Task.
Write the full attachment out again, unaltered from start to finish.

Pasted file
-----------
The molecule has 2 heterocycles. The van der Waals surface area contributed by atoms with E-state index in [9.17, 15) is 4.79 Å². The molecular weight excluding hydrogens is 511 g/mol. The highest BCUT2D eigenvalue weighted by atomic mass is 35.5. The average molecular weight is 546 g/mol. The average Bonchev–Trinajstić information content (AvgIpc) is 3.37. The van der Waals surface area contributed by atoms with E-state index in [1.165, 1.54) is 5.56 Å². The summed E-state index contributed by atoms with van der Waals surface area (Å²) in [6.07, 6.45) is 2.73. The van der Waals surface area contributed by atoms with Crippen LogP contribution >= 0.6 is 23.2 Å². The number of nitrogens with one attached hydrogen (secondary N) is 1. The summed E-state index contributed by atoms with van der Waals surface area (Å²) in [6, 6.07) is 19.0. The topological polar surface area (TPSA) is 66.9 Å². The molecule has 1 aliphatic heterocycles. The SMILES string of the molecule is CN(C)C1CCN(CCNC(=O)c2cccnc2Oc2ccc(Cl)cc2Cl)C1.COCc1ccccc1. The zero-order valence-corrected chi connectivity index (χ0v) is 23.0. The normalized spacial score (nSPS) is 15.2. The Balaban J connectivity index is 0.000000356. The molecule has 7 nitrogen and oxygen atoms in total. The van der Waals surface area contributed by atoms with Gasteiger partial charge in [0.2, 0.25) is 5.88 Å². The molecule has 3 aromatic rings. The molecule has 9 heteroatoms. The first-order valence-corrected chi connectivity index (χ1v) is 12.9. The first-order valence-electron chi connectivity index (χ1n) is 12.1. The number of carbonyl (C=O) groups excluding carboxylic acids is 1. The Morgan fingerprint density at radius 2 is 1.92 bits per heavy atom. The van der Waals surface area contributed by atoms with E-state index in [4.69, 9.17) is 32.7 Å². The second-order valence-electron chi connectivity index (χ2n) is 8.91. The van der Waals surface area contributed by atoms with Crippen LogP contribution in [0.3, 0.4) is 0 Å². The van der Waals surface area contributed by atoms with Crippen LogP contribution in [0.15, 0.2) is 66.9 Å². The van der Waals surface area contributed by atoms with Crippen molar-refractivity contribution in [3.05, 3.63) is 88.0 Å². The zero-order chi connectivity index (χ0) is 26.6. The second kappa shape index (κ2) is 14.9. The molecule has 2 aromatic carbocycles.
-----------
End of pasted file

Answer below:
The molecule has 2 heterocycles. The van der Waals surface area contributed by atoms with E-state index in [9.17, 15) is 4.79 Å². The molecular weight excluding hydrogens is 511 g/mol. The highest BCUT2D eigenvalue weighted by atomic mass is 35.5. The average molecular weight is 546 g/mol. The average Bonchev–Trinajstić information content (AvgIpc) is 3.37. The van der Waals surface area contributed by atoms with E-state index in [1.165, 1.54) is 5.56 Å². The summed E-state index contributed by atoms with van der Waals surface area (Å²) in [6.07, 6.45) is 2.73. The van der Waals surface area contributed by atoms with Crippen LogP contribution >= 0.6 is 23.2 Å². The number of nitrogens with one attached hydrogen (secondary N) is 1. The summed E-state index contributed by atoms with van der Waals surface area (Å²) in [6, 6.07) is 19.0. The topological polar surface area (TPSA) is 66.9 Å². The molecule has 1 aliphatic heterocycles. The SMILES string of the molecule is CN(C)C1CCN(CCNC(=O)c2cccnc2Oc2ccc(Cl)cc2Cl)C1.COCc1ccccc1. The zero-order valence-corrected chi connectivity index (χ0v) is 23.0. The normalized spacial score (nSPS) is 15.2. The Balaban J connectivity index is 0.000000356. The molecule has 7 nitrogen and oxygen atoms in total. The van der Waals surface area contributed by atoms with Gasteiger partial charge in [0.2, 0.25) is 5.88 Å². The molecule has 3 aromatic rings. The molecule has 9 heteroatoms. The first-order valence-corrected chi connectivity index (χ1v) is 12.9. The first-order valence-electron chi connectivity index (χ1n) is 12.1. The number of carbonyl (C=O) groups excluding carboxylic acids is 1. The Morgan fingerprint density at radius 2 is 1.92 bits per heavy atom. The van der Waals surface area contributed by atoms with E-state index in [4.69, 9.17) is 32.7 Å². The second-order valence-electron chi connectivity index (χ2n) is 8.91. The van der Waals surface area contributed by atoms with Crippen LogP contribution in [0.3, 0.4) is 0 Å². The van der Waals surface area contributed by atoms with Crippen LogP contribution in [0.15, 0.2) is 66.9 Å². The van der Waals surface area contributed by atoms with Crippen molar-refractivity contribution in [3.05, 3.63) is 88.0 Å². The zero-order chi connectivity index (χ0) is 26.6. The second kappa shape index (κ2) is 14.9. The molecule has 2 aromatic carbocycles.